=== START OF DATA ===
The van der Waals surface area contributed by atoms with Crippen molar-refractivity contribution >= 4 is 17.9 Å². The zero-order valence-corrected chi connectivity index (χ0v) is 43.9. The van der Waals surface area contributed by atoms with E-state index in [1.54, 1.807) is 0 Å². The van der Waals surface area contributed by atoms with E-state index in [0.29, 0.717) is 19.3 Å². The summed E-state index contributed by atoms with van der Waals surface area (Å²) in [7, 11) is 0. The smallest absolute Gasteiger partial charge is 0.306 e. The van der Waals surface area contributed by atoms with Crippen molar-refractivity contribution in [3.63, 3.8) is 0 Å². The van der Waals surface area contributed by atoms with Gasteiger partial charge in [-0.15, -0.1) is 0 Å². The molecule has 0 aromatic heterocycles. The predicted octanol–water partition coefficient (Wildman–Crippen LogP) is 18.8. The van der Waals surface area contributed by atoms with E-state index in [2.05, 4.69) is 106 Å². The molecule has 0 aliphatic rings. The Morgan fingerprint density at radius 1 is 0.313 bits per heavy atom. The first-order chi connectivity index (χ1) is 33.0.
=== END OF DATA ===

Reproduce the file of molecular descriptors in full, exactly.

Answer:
The van der Waals surface area contributed by atoms with Crippen molar-refractivity contribution >= 4 is 17.9 Å². The zero-order valence-corrected chi connectivity index (χ0v) is 43.9. The van der Waals surface area contributed by atoms with E-state index in [1.54, 1.807) is 0 Å². The van der Waals surface area contributed by atoms with E-state index in [0.29, 0.717) is 19.3 Å². The summed E-state index contributed by atoms with van der Waals surface area (Å²) in [7, 11) is 0. The smallest absolute Gasteiger partial charge is 0.306 e. The van der Waals surface area contributed by atoms with Crippen molar-refractivity contribution in [3.63, 3.8) is 0 Å². The van der Waals surface area contributed by atoms with Gasteiger partial charge in [-0.15, -0.1) is 0 Å². The molecule has 0 aromatic heterocycles. The predicted octanol–water partition coefficient (Wildman–Crippen LogP) is 18.8. The van der Waals surface area contributed by atoms with E-state index in [2.05, 4.69) is 106 Å². The molecule has 0 aliphatic rings. The Morgan fingerprint density at radius 1 is 0.313 bits per heavy atom. The first-order chi connectivity index (χ1) is 33.0.